• I thought that if you wanted to write custom code in C# as part of the build process, you’d have to write it as a task, compile it as an assembly, and make it available somehow such that MSBuild could find it.  This seemed a bit too much effort for what was generally a minor task.
  • I was worried that modifications to project files are not easily visible to future maintainers of the application, and can lead to confusion and frustration due to “unexpected behaviour” (good programmers should always consider the impact that their customisations will have on the maintainability of the applications they’re working on).

None of these points are true when you use the technique I’m about to describe for customising the build process.

Why not Simply use the Build Events Tab in the Project Properties?

Previously, my alternative to customising the MSBuild script was to specify pre and post build event commands in the Build Events tab in the Project Properties window.  For cases which involve simply executing a command on the command-line, this does the job fine.  It’s certainly worked for me in the past.  However, a lot more flexibility can be gained by customising the MSBuild script, and it opens many further possibilities.

I also personally hate the Build Events tab with a vengeance.  I’m pretty sure that no-one has touched it since VS2002.  Commands are usually quite long, yet it insists on having a fixed width of about 390px for the text boxes used to configure the commands, regardless of the width of the document pane.


A Better Way

I was using the AjaxMin to bundle and minimise JavaScript files recently (more on that in a future blog post), and noticed how the documentation for its build task demonstrated using a separate targets file to define its custom build actions, which could then be imported into the main build script (i.e. the project file).  It suddenly struck me that this was the perfect mechanism to use when customising the build process of my projects.  Rather than having to add custom build tasks directly to a project file, I could simply maintain them in a separate targets file, which the project file could then import.  The benefits of this would be:

  • Modifying my project’s build configuration becomes very easy and rapid, and
  • The presence of the .targets makes it much more obvious to future maintainers that the build process has been customised, and it’s easy to see exactly what those customisations are.

Sure, I still needed to modify the project file to get it to import the targets file, but then no further changes would be required.  As you’ll see shortly, when I discuss inline tasks, it can be a huge benefit not having to modify your project file each time you want to make a change to your build script.

Configuring a Targets File

So let’s look at how you go about customising your build script using this technique.  The first step in the process is to create a targets file, and import it into your project file:

  1. Add a new XML file to the root of your project named CustomBuildProcess.targets.
  2. Add the following XML to it:

<Project xmlns="">


  1. Right-click on your project file in the Solution Explorer window, and select Unload Project from the context menu.
  2. Right-click on your project file again in the Solution Explorer, and select Edit [Project File Name] from the context menu.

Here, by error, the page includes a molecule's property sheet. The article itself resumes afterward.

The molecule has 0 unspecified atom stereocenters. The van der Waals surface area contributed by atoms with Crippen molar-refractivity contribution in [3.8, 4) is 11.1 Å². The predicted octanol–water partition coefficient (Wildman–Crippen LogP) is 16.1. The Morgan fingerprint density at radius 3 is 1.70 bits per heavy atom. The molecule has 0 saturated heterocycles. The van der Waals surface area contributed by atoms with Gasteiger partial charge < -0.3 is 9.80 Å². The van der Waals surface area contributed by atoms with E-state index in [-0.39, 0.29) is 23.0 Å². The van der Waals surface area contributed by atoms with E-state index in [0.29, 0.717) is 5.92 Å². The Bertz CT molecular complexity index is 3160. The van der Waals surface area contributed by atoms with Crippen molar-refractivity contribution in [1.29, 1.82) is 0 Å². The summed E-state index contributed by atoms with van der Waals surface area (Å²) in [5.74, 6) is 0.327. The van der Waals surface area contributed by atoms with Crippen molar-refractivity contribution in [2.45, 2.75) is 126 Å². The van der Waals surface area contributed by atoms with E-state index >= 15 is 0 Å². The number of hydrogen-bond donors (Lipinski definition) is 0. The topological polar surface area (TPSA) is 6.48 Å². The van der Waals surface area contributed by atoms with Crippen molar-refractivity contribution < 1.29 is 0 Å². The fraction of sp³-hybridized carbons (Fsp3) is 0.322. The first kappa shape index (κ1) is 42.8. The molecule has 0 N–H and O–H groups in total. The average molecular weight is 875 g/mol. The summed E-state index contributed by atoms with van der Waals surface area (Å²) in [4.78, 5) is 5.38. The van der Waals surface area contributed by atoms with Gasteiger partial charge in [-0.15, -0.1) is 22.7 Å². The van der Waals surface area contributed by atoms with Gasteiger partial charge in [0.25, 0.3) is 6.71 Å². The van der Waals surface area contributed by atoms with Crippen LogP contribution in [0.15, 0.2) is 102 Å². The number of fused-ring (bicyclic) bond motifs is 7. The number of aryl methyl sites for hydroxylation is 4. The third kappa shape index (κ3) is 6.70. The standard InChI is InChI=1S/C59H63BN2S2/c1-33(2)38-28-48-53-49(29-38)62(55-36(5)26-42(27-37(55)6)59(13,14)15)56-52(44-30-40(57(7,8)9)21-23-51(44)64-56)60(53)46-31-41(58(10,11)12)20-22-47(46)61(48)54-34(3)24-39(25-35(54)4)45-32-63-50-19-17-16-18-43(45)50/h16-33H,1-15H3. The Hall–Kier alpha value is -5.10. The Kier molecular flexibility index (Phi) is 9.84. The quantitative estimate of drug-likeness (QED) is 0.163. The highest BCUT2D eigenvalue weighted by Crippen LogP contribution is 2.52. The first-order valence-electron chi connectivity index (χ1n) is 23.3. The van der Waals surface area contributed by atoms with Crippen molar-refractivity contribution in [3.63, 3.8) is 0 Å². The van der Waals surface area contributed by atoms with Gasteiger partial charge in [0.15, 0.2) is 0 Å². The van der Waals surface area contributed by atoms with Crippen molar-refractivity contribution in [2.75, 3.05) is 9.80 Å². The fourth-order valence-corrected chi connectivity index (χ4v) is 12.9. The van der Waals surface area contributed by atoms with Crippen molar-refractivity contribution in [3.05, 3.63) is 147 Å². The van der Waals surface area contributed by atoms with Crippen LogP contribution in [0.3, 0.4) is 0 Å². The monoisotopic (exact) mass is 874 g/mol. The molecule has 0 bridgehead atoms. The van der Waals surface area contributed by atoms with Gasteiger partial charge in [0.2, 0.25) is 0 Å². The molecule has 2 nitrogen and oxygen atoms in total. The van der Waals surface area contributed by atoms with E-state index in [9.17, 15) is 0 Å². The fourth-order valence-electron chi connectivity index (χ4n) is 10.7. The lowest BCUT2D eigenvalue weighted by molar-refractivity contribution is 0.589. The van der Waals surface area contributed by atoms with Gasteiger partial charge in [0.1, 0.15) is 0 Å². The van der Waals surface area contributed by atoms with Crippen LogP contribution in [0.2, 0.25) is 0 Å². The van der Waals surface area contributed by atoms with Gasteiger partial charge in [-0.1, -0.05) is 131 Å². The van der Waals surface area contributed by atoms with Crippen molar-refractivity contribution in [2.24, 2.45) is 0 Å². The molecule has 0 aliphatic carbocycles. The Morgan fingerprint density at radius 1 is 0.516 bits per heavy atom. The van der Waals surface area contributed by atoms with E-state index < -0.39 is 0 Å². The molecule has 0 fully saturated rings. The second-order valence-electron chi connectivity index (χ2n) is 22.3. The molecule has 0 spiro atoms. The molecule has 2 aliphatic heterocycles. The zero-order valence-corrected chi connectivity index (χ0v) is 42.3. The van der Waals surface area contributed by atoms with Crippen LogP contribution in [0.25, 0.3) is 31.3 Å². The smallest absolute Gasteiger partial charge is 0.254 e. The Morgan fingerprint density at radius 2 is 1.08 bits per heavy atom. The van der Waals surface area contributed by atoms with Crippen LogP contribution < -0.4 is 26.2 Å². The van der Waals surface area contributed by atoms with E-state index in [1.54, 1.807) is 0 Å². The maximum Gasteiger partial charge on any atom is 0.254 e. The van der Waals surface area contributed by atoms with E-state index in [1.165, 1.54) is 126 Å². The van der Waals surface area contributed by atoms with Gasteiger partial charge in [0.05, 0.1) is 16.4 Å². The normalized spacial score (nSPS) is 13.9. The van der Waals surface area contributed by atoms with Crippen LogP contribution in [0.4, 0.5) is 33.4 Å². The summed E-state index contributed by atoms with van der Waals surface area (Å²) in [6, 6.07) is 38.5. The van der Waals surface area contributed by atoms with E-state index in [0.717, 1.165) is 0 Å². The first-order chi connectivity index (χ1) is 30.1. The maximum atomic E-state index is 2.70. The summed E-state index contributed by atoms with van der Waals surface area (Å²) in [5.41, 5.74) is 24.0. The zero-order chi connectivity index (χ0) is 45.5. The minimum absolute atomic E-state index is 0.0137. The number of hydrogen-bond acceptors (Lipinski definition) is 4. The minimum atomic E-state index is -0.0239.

3. Find a line that imports a targets file.  For example:

<Import Project="$(MSBuildToolsPath)\Microsoft.CSharp.targets" />

  1. Add a new line after this, and add the following XML element:

<Import Project="$(MSBuildProjectDirectory)\CustomBuildProcess.targets" />

  1. Save the changes you’ve made to the project file, then reload the project by right-clicking on the project in the Solution Explorer window, and selecting Reload Project from the context menu.
  2. Try to build your project – it should build successfully.

Customising Your Build Process

You’ve now got a targets file, in which you can specify the customisations to your project’s build process.  How you write MSBuild scripts is really beyond the scope of this article, as that’s a whole topic in itself.  There’s plenty of information available on doing so on MSDN and the wider web though – I’d probably recommend this MSDN article as a good first port of call: Walkthrough: Using MSBuild

That said, I don’t think this article would be complete without a simple example of customising the build script.  So for this example, we’re just going to log a message to the output console.  The key concern here is when will your custom tasks execute?  There’s actually a number of ways that you could use to specify when your custom tasks should run, such as overriding the default targets defined in Microsoft.Common.CurrentVersion.targets (not recommended – see the comment from Chris Walters at the end of the post), or adding your custom targets to the existing default target definitions (which is not ideal, as you have to modify the .csproj file). For this example we’ll actually use the simplest way, which is by specifying which target our target should run before or after.  There’s a number of targets you can “target”, including Compile, Build, Rebuild, Clean, Publish, ResolveReferences, and ResGen, amongst the many others defined in the Microsoft.Common.CurrentVersion.targets file.  As you can see, there’s no shortage of extensibility points.  In this example, we’ll create a target that runs after the Compile target, and get MSBuild to write Hello World! to the Output window.  All you need to do is add the Target element below to your CustomBuildProcess.targets file: